National Police Week 2012

National Police Week is the time each year when we remember those in law enforcement who gave their lives in the performance of their duties – “the ultimate sacrifice.”  These heroes never entered the job with this intention and did willingly sacrifice themselves for the sake of protecting us all.  This is a week to remember them all so that we never forget.

Law enforcement officers die in the line of duty from many causes.  In California, vehicle related deaths are the most common.  But one of the causes of law enforcement officer death that we don’t talk about enough in suicide.  Like much of the rest of society, I think we are still too embarrassed to talk about this subject because somehow we don’t think that when someone takes their own life that it is as noble or worthy of recognition.  It’s tragic and the loss to family, friends, and our profession is the same.  In 2010, some 145 law enforcement officers committed suicide in the United States.  And these are the cases we know about.  The motivation of these officers can be often tough to figure out.  How many of these officers do you think were struggling with being gay?  Of course there can be many contributing factors that bring someone to the point of suicide, but how tragic is it when someone takes their own life because they fear being “found out” or rejected by a profession they love.

I know of one local story involving a young officer who had a very successful career.  He left one large agency and went to another, presumably to find personal happiness.  The larger agency had a well know reputation for being homophobic and not accepting of LGBT officers.  Apparently he did not find what he was looking for at his new department and decided that taking his own life was better than “coming out.”  The worst part is that no one wants to talk about it.  Despite the evidence found in his house, his parents denied it and the local agency just didn’t want to deal with it.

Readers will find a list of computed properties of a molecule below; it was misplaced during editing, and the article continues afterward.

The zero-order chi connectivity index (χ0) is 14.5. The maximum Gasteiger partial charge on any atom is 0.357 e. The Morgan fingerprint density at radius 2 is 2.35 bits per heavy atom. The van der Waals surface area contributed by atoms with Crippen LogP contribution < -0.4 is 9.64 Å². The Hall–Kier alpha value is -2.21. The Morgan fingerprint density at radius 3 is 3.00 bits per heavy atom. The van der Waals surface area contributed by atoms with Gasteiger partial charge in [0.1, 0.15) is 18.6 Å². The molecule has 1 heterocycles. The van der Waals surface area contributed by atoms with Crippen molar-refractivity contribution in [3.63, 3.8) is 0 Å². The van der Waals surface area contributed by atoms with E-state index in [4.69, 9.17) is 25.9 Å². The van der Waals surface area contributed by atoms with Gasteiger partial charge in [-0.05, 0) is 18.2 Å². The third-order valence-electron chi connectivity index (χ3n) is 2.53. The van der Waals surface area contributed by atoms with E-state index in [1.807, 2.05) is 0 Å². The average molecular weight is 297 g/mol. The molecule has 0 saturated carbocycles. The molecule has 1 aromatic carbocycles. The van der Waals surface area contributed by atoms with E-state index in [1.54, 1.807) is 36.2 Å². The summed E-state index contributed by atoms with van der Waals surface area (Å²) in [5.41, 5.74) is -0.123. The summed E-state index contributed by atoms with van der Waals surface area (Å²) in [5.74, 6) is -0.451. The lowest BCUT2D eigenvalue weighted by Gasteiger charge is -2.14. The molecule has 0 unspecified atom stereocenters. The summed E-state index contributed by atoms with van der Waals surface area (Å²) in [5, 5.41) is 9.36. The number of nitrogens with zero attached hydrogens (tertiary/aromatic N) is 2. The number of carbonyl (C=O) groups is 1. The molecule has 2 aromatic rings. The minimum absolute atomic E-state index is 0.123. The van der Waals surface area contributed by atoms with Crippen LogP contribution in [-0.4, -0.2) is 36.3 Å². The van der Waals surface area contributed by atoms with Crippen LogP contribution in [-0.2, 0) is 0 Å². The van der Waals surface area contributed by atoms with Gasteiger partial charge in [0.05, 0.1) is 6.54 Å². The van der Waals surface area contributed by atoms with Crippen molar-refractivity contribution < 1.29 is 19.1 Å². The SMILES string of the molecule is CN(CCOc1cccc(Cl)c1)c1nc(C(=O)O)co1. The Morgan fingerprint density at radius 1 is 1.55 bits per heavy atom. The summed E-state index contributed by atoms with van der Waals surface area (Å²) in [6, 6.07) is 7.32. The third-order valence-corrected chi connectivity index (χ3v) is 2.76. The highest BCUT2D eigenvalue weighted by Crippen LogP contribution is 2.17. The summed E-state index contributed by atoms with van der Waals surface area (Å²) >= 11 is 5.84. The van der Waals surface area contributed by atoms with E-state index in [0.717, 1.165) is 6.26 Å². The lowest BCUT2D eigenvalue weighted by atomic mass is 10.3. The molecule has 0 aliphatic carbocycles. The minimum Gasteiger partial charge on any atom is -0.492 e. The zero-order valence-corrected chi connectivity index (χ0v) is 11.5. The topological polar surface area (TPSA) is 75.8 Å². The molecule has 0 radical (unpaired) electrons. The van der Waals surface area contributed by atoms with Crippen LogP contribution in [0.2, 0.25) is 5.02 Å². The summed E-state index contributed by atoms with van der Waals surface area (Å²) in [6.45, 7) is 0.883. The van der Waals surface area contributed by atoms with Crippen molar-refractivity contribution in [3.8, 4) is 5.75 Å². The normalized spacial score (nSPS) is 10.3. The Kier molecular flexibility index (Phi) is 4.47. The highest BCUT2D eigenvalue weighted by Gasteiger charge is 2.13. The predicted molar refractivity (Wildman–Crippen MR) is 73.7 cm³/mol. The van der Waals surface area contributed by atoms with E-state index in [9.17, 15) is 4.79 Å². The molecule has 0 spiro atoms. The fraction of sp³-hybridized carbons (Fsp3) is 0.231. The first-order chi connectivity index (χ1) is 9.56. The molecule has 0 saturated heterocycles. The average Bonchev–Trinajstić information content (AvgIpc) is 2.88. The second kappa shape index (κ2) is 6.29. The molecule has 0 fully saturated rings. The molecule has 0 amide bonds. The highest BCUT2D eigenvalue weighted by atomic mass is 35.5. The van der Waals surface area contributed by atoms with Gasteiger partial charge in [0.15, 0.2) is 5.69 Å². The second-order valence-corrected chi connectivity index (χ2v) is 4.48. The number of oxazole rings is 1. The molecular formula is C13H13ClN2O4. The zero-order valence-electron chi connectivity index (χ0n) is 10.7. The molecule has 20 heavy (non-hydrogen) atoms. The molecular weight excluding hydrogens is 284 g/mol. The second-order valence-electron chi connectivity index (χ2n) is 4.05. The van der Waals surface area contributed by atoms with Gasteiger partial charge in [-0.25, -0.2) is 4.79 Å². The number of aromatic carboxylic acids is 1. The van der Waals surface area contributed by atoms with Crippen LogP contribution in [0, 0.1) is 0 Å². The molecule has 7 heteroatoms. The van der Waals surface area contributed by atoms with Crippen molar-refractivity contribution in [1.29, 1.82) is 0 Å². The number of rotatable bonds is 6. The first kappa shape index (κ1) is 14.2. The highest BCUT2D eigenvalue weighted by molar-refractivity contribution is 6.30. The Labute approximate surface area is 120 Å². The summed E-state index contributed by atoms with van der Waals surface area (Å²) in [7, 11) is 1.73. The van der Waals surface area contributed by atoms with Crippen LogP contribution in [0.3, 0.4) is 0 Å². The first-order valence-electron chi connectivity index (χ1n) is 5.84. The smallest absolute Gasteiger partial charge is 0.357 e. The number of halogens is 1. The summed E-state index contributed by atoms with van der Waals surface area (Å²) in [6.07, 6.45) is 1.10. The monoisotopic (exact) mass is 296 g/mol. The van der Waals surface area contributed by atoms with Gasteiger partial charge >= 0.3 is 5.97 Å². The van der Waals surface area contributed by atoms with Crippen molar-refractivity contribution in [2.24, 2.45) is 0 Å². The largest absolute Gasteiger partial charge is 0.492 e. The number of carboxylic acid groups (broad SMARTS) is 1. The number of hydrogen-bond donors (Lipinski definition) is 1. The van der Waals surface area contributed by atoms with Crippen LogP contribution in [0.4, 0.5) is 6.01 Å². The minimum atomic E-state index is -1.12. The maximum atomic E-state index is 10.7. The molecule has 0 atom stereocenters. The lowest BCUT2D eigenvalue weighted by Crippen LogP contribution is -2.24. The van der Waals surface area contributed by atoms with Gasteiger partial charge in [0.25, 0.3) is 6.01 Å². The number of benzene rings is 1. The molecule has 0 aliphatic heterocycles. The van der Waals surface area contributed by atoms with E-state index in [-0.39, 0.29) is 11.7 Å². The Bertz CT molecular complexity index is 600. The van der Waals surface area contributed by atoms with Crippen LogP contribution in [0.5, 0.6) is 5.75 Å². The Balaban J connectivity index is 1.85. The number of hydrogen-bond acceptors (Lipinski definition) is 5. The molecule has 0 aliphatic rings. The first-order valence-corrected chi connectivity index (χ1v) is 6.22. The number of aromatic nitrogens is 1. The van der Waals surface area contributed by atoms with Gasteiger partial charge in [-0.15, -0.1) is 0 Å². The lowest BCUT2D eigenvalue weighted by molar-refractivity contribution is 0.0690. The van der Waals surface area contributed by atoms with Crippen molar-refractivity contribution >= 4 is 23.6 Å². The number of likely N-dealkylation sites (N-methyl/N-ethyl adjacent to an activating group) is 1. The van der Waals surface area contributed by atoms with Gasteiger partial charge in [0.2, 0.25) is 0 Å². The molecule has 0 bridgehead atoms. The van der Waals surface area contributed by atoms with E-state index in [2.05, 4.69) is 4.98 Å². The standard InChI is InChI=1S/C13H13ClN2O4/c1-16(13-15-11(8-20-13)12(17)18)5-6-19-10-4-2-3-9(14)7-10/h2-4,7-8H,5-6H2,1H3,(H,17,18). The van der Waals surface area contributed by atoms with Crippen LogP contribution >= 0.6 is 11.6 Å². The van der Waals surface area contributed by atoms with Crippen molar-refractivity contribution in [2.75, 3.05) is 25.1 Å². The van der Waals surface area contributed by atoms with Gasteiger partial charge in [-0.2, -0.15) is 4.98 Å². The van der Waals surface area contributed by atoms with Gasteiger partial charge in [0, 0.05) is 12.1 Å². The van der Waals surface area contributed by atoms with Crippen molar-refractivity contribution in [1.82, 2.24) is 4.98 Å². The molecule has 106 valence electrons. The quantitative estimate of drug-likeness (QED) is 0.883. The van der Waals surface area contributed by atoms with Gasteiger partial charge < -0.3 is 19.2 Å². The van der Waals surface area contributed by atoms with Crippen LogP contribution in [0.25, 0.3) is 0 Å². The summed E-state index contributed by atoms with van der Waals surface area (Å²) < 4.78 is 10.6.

I’ve heard from so many closeted officers that suicide became an option for them at one point or another in their life before coming out.  And it was all driven by a fear of being rejected or forced out of the law enforcement “brotherhood.”  We talk such a good game about the importance of “having each others back” and the “thin blue line,” but when it comes to accepting the fact that one of our “brothers” or “sisters” is gay, the pervasive culture in many law enforcement agencies is still homophobic and not accepting of this aspect of our colleagues.  I hear all the time comments like, “well we don’t have any gay people in our department, so it’s not an issue here.”  The problem is that there are gay people in your department, you just don’t know who they are.  And we can’t simply expect people to “come out” and make themselves visible if the culture is not safe for them to do so.

This year, as we remember those who died in the line of duty and think about how and why, let’s also think about how we can prevent the tragic loss of a life from suicide.  How can we make sure our agencies really do “have each others back” and how can we create a safe environment for our LGBT colleagues to come out.  How can we create a culture that is supportive of our LGBT colleagues.  I could write for hours about the steps an agency can take to make a change in culture, but truly is starts with every individual member.  It simply requires an expression of acceptance and a commitment to no longer use hateful words and phrases that communicate homophobia.  I truly believe this is the last bastion of bigotry facing law enforcement internally and we have a great deal of work to do in this area.

My personal thanks to all members of law enforcement for the work you do day in and day out to make our communities a better place.  For all of the LGBT members of law enforcement, a special thanks to you for the extra sacrifice you make to be part of this amazing and noble profession – law enforcement.

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